“Monastery Cuisine”, eg KTO: from one office to another

KTO AND YOUTUBE – ON REQUEST – BROADCAST

“When I start to have a drink in my nose, when I’ve squeezed it well, I like, just before eating to whet my appetite, to mate an episode of” Monastery Cuisine “on @KTOTV. The sisters peel things up, tell their life stories. Big trip. » As you can see, in this tweet posted in 2020 by a certain @tronchedecakethis show of the catholic channel KTO, founded in 1999, has not only children of choir between its aficionados.

Moreover, “La Cuisine des monastères”, which could be imagined as gastronomically contrite, is in fact exciting in various ways. First, for believers — of whom we are not — it is an immersion in the daily spiritual and domestic life of congregations of various orders and obediences.

Some of these congregations operate in an almost closed circuit, picking from the vegetable garden and orchard what will be prepared.

Baie cu baie, because there is a tempting cuisine. So much so that one would gladly slip into one of the dining room tables where, decidedly, what is proposed is closer to a generous and rich bistro cuisine – except in the liturgical moments that outlaw it – than of the food served to so many communities.

Some of these congregations operate in an almost closed circuit, picking from the vegetable garden and orchard (the apple is often featured) which will be prepared, picking eggs or picking milk when a poultry or dairy farm is associated with it. Otherwise, the kitchens are busy with local vendors or receive in-kind donations.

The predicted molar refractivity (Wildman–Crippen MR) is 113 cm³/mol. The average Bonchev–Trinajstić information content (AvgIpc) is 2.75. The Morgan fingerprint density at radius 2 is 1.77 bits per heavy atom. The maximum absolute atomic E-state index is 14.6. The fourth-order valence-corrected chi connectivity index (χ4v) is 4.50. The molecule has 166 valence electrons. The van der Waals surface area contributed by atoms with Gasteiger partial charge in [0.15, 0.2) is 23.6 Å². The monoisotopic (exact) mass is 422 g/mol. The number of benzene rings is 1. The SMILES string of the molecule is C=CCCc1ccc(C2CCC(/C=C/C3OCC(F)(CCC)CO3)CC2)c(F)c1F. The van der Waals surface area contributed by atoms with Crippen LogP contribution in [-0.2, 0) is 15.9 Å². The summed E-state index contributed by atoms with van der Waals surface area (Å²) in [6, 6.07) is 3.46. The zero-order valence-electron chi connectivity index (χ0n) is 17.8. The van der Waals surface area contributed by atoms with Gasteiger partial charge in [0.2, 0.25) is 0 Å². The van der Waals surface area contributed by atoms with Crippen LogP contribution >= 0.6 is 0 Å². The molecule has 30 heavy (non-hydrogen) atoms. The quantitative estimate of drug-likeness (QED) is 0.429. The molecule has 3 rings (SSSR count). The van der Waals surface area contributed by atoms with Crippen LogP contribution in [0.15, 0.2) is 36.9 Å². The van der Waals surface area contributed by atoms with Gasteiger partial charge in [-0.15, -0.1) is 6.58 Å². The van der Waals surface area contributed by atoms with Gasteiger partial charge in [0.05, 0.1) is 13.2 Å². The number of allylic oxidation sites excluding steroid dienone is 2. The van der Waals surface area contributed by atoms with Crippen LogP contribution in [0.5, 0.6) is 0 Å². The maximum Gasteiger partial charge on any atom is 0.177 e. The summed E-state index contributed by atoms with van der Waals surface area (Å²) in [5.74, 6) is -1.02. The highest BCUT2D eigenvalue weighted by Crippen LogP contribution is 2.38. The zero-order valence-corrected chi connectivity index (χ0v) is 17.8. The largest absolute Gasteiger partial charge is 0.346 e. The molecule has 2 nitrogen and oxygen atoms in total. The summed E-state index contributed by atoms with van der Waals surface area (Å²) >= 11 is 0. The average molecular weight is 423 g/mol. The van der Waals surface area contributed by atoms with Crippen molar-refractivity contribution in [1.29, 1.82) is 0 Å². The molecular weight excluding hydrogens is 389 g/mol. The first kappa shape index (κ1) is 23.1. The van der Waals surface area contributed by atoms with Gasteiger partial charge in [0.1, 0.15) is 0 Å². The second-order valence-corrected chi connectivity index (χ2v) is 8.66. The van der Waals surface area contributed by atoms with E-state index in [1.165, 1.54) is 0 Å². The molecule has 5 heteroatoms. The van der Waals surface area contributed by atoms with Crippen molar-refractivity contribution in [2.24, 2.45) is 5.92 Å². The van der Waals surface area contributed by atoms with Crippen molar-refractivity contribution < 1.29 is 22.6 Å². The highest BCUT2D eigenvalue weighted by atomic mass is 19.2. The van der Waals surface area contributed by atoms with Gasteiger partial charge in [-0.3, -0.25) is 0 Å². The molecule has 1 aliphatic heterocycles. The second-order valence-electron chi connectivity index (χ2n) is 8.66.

Pain soup

In any case, we do what we have and never waste. The recipes are culturally diverse – foreign nuns are sometimes in the stove – or have been developed and noted by alumni. From the potato stuffed with cheese, nuts, egg and cream, by Brother Hervé-Marie, to kig ha farz, the Finistère pot-au-feu, by Brother François-Xavier, the kitchen does not give slimming Michel Guérard.

But as is often reminded, members of the congregation work hard, and often in the open air: they must be rebuffed, even if some women and men, older and less active, benefit from ad hoc menus. And why not eat lean but consistent, thanks, for example, to the “fish of a thousand colors” of Sister Pascale-François, of African origin?

The title is obviously a nod to the legendary “Cuisine des mousquetaires”, by Maïté and Micheline Banzet, on France 3

When Brother Laurent proposes a rather dietary cold zucchini soup, the monk with generous shapes can’t help but accompany it with Camembert treats and a breaded Camembert. Another delight, one “Recipe that lasts in monasteries”, but “For Lent”says the very friendly sister Marie-France: the panade, a bread soup for the winter – which is still crème brûlée after you have cured the bread stale in the water.

Sister Marie-France inadvertently became one of the stars of the series, imagined by François Lespés, whose title is obviously a nod to the legendary “Cuisine des mousquetaires”, by Maïté and Micheline Banzet, on France 3, from 1991 to 1997. She is not the only one to attract the most sincere sympathy, but nothing is worth her almost naughty eye and her rosy face of delicacy when she says of her panade: “Warm up, it’s even better!” »

“La Cuisine des monastères”, François Lespés’ show, is broadcast one Friday a month at 5 pm. Available in replay on the KTO website and on YouTube.

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